After banning the export of wheat and broken rice, Narendra Modi The government is ready to take the next decision on sugar.
Mills are likely to be allowed to export up to 5 million tonnes (litres) of sugar in the new sugar year from October. A decision on further quantum will be taken after reviewing the domestic production and price trends in January-February.
On May 24, the Modi government shifted sugar exports from “free” to “restricted” category. It capped total exports to 100 liters for the 2021-22 sugar year, which was raised to 112 liters with effect from August 1.
“They (government) are worried about production, especially in Uttar Pradesh where monsoon rains have been around 43 per cent less and there are reports of sugarcane crop being affected by red rot (a fungal disease), a source said. ” Indian Express,
In the current 2021-22 sugar year, both production and exports from India touch a record level of 360 liters and 112 liters respectively. However, the stock would be 60 lt, a five-year low, projected on 30 September.
“This is still equivalent to two-and-a-half months of consumption (estimated at 275 liters for the full year). Also, growth in Maharashtra, Karnataka and Tamil Nadu is likely to offset lower production in Uttar Pradesh, which has received good rains and The reservoirs are full, but they don’t want to take any risks, especially after the latest consumer food prices. inflation The figure for August is 7.62 per cent,” the source said.
Prakash Naiknavare, managing director of the National Federation of Cooperative Sugar Factories, said allowing exports in installments makes sense, as it would enable mills to sign contracts before commencing production for the new year (crushing operations usually take place around Diwali). starts after).
“The government has already told us that mills can sign export contracts for up to 15 per cent of their production (estimated at 330-360 liters in 2022-23). We have communicated this to our members so that they can plan accordingly.”
A strategy to regulate exports is also likely in 2022-23 after reviewing the domestic availability situation.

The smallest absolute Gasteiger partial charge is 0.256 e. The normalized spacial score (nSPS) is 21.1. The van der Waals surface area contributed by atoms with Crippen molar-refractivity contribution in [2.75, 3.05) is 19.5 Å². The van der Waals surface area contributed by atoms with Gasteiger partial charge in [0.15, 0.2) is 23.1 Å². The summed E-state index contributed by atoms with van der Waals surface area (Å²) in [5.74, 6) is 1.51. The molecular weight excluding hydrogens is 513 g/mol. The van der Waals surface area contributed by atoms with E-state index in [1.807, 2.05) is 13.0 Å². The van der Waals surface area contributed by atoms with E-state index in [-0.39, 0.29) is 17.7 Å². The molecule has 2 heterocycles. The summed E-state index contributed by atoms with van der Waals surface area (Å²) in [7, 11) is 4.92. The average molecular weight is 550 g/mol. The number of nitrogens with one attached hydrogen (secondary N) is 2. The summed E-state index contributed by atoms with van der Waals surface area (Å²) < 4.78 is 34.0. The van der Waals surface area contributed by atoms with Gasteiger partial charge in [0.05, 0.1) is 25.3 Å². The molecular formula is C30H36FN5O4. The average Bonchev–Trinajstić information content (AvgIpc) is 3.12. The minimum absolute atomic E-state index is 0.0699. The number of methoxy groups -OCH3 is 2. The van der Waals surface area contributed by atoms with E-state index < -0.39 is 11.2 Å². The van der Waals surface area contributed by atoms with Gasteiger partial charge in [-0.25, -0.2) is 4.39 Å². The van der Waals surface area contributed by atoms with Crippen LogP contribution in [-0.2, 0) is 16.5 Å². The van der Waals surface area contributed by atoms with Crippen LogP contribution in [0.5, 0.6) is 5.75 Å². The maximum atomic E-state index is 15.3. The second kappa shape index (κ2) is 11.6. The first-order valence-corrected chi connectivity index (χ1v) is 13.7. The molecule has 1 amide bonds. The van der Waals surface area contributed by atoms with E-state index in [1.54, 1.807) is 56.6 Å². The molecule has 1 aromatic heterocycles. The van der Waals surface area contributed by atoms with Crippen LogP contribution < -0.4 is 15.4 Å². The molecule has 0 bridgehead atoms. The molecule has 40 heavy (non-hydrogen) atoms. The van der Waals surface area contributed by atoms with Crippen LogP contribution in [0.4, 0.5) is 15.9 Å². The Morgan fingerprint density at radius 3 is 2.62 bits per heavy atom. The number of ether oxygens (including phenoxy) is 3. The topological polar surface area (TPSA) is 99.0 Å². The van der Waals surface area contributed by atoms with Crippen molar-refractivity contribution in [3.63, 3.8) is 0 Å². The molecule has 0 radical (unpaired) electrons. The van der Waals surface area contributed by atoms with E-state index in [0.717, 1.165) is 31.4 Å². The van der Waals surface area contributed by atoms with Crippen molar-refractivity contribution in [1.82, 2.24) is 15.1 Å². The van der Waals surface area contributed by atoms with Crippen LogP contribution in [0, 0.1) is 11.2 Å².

“The notification allowing an initial quantity of 50 liters is expected in the next few days. The second tranche of 30-35 liters may come by February, when production can also be properly estimated,” the source said.
after rice and wheat
Rice, wheat and sugar were the three “extra” agricultural commodities. But the reduction in surplus has rekindled inflation concerns – and prompted the government to impose sanctions.
Mills are keen to start exports early for two reasons. The first is that Brazil’s sugar season, the world’s largest exporter, is from April to November. This gives a window of export for Indian mills, which crush from late October to early May.
The second is prices. White sugar for December delivery is currently being bid at around $538 a tonne. Indian sugar, being less white/refined, will fetch $50 quality discount or $488 (Rs 39,000) per tonne.
Deducting the cost of Rs 3,500 (for bagging, transportation from factory to port, stevedoring and handling) translates into an ex-mill price of Rs 35,500 per tonne. This is over and above the roughly Rs 34,000 that Maharashtra mills get from domestic sales of ‘S-grade’ (small-sized) sugar.
Indian mills are also exporting raw sugar, which fetches a 4 percent “polarizing” premium (to be more amenable to refining into whites) in the world market.
Raw sugar now costs 17.97 cents a pound in December, up from 18.69 cents or $412 (Rs 33,000) a tonne. The cost is also less by about Rs 500 per tonne, as raw sugar is shipped in bulk brake vessels, as compared to containers in the case of white.
India’s sugar exports, which stood at just 0.46 liters in 2016-17 and 6.32 liters in 2017-18, rose to 38 lakh, 59.40 liters and 71.90 liters in the subsequent three sugar years, achieving an all-time high of 112 liters. was before. In 2021-22.
Droughts in Brazil in 2021 and Thailand a year earlier – and this year’s heat wave in the European Union – have created export opportunities for Indian mills. But whether they can seize it altogether now remains to be seen, given inflationary concerns.
On May 13, the Modi government had banned the export of wheat. On September 8, it banned the export of broken rice, besides levying a 20 per cent duty on shipments of other non-parboiled non-basmati varieties.